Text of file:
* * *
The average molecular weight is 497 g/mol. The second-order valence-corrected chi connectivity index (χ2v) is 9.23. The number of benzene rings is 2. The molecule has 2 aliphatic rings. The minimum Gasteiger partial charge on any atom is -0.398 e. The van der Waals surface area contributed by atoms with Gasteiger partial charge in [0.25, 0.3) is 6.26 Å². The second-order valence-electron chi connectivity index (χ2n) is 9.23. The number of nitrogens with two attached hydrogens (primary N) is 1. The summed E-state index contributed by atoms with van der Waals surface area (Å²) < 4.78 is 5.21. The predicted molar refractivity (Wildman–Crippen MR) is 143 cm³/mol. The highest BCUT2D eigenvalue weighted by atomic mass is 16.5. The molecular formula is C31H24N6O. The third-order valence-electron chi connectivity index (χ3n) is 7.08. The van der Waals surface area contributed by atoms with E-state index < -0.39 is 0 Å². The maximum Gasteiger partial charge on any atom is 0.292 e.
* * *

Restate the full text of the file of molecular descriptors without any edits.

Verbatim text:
The average molecular weight is 497 g/mol. The second-order valence-corrected chi connectivity index (χ2v) is 9.23. The number of benzene rings is 2. The molecule has 2 aliphatic rings. The minimum Gasteiger partial charge on any atom is -0.398 e. The van der Waals surface area contributed by atoms with Gasteiger partial charge in [0.25, 0.3) is 6.26 Å². The second-order valence-electron chi connectivity index (χ2n) is 9.23. The number of nitrogens with two attached hydrogens (primary N) is 1. The summed E-state index contributed by atoms with van der Waals surface area (Å²) < 4.78 is 5.21. The predicted molar refractivity (Wildman–Crippen MR) is 143 cm³/mol. The highest BCUT2D eigenvalue weighted by atomic mass is 16.5. The molecular formula is C31H24N6O. The third-order valence-electron chi connectivity index (χ3n) is 7.08. The van der Waals surface area contributed by atoms with E-state index < -0.39 is 0 Å². The maximum Gasteiger partial charge on any atom is 0.292 e.